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Alan Boyle and Dennis Muilenburg
GeekWire’s Alan Boyle listens to Boeing CEO Dennis Muilenburg during a fireside chat at the GeekWire Summit in Seattle. (Photo by Dan DeLong for GeekWire)

A decade from now, Boeing will still be primarily known as an airplane company, the company’s CEO says. But some of the things we’ll call airplanes might be what we’d call rocket ships today. And whatever you call them, Boeing will make them.

That’s the vision laid out today at the GeekWire Summit by Dennis Muilenburg, Boeing’s CEO, president and chairman. Rather than seeing a sharp division between the world of atmospheric flight and the world of rocket launches, Muilenburg sees a continuum that stretches from personal-sized air taxis to traditional aircraft to hypersonic transports to a whole family of Boeing-built commercial spacecraft.

“Within a decade, you’re going to see low-Earth-orbit space travel become much more commonplace,” he told me. “Not only going to the International Space Station, as we will today, but also other destinations in space. Space tourism, space factories … that whole ecosystem is evolving, and we’ll be deeply involved in the transportation system that will enable access.”

Boeing’s first piece of that space transportation system is the CST-100 Starliner capsule, which is designed to start carrying astronauts to and from the space station next year. “You can think of that as our first vehicle in what in the longer term will be a portfolio of commercial space vehicles to go along with our commercial airplanes,” Muilenburg said.

That vision is being fleshed out in a $1 million study that Boeing is getting ready to send to NASA in December. Boeing is also working with NASA, the Federal Aviation Administration and other aerospace industry representatives on new approaches to air traffic management, some of which take advantage of artificial intelligence.

More from the GeekWire Summit: Boeing CEO says first operational flying cars are less than 5 years out

“In the future, you have commercial airplanes flying as you have today, and in dense urban environments, you might have these small mobility vehicles,” Muilenburg said. “You might have hypersonic vehicles traveling at higher speed through the same airspace. And then to get space vehicles into orbit, you need launch corridors for these space vehicles. So, that all needs an integrated traffic system. That’s part of what we’re working on with NASA and the FAA.”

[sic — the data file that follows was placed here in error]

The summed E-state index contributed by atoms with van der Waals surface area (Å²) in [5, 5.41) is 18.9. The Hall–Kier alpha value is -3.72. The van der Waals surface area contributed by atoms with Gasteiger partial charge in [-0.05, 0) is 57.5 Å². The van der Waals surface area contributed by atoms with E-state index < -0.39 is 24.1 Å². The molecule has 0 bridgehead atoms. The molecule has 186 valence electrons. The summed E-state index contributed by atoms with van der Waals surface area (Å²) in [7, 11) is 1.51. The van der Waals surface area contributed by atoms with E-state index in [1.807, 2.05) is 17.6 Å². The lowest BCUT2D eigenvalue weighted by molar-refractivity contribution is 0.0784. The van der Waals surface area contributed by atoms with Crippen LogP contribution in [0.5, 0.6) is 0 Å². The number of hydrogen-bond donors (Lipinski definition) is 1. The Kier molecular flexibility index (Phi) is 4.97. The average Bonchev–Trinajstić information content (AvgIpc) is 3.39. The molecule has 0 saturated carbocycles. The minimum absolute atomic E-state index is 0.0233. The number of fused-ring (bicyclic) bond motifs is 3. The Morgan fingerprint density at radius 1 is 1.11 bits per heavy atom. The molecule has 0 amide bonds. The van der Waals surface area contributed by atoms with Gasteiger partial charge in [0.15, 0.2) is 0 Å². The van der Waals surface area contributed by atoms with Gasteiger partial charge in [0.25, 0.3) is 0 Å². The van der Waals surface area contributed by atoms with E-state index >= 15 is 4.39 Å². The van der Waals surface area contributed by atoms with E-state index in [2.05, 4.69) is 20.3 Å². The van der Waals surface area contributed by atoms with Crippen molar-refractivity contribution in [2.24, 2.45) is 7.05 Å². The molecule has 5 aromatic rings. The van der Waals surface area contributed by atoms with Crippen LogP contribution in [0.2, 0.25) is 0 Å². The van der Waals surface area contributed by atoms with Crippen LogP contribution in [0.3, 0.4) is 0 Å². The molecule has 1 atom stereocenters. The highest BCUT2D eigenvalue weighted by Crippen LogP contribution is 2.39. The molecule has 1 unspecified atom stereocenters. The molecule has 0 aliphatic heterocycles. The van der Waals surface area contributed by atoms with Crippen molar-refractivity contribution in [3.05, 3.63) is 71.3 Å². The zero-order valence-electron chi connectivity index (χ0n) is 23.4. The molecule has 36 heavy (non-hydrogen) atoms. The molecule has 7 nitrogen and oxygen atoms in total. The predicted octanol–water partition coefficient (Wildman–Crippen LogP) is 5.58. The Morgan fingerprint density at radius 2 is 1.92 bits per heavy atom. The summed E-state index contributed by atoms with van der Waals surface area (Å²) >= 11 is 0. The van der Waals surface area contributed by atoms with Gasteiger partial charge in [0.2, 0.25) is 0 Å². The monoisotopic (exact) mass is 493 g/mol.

New technologies and business models are leading some transportation companies to rebrand themselves. For example, Ford prefers to see itself as a “mobility company” rather than an automobile company. But Muilenburg has a different perspective on how people will see Boeing’s brand 10 years from now.

“They’ll still see us as an airplane company. Airplanes are in our blood,” he said. “I just think the definition of ‘airplanes’ will broaden over time. We’ve been in the airplane business now for a century, and we’ve just started our second century. Over this next century, airplanes will evolve to include these urban mobility solutions, hypersonic airplanes, space planes. So we’ll still be an airplane company, but the definition of airplanes will be much bigger.”

Other tidbits from Muilenburg’s talk:

  • Muilenburg acknowledged that the rapid ramp-up of production for the 737 MAX “has been challenging for our supply chain,” which caused unfinished planes to stack up this summer outside Boeing’s Renton factory. He said Boeing’s recovery plan has been clearing the backlog — and hinted that next week’s report on September plane deliveries will show that “we’re continuing to make progress there.”
  • Boeing is still considering its options for what’s likely to be its next new type of airplane, known variously as the New Mid-Market Aircraft, NMA, middle-of-the-market airplane or 797. “We do see a marketplace there for four to five thousand aircraft,” Muilenburg said. A decision on whether to go ahead with production, and on where the plane will be built if the go-ahead is given, is likely to be announced next year. Will it be built in the Seattle area? Muilenburg wouldn’t tip his hand, but gave a shout-out to Washington state’s nearly 66,000 Boeing employees. “We’ve been strong here for our entire history, and we’ll continue to be strong here,” he said.
  • After years of delays and billions of dollars in cost overruns, Boeing is closing in on its first deliveries of next-generation KC-46A tanker planes to the Air Force. In July, Muilenburg said the milestone delivery was expected to come this month, but today he said only that it’d come before the end of the year. “We’re within that window, and now really just in the final stages of planning,” he said.
  • Muilenburg repeated his oft-stated view that the first person to step foot on Mars will get there on a rocket that Boeing has a hand in building. That’s a reference to NASA’s Space Launch System, which Boeing and other contractors are currently developing. The first test launch of an SLS is scheduled for 2020, and NASA has said trips to Mars won’t start until the 2030s. Meanwhile, SpaceX says it intends to send crews to Mars on its yet-to-be-built BFR rocket in the 2020s. Muilenburg didn’t directly address the dueling timelines, but subtly called SpaceX’s schedule into question. “Today there’s just one rocket actually being built that has the capacity to go back to the moon and to Mars, and that’s the Space Launch System,” he said.
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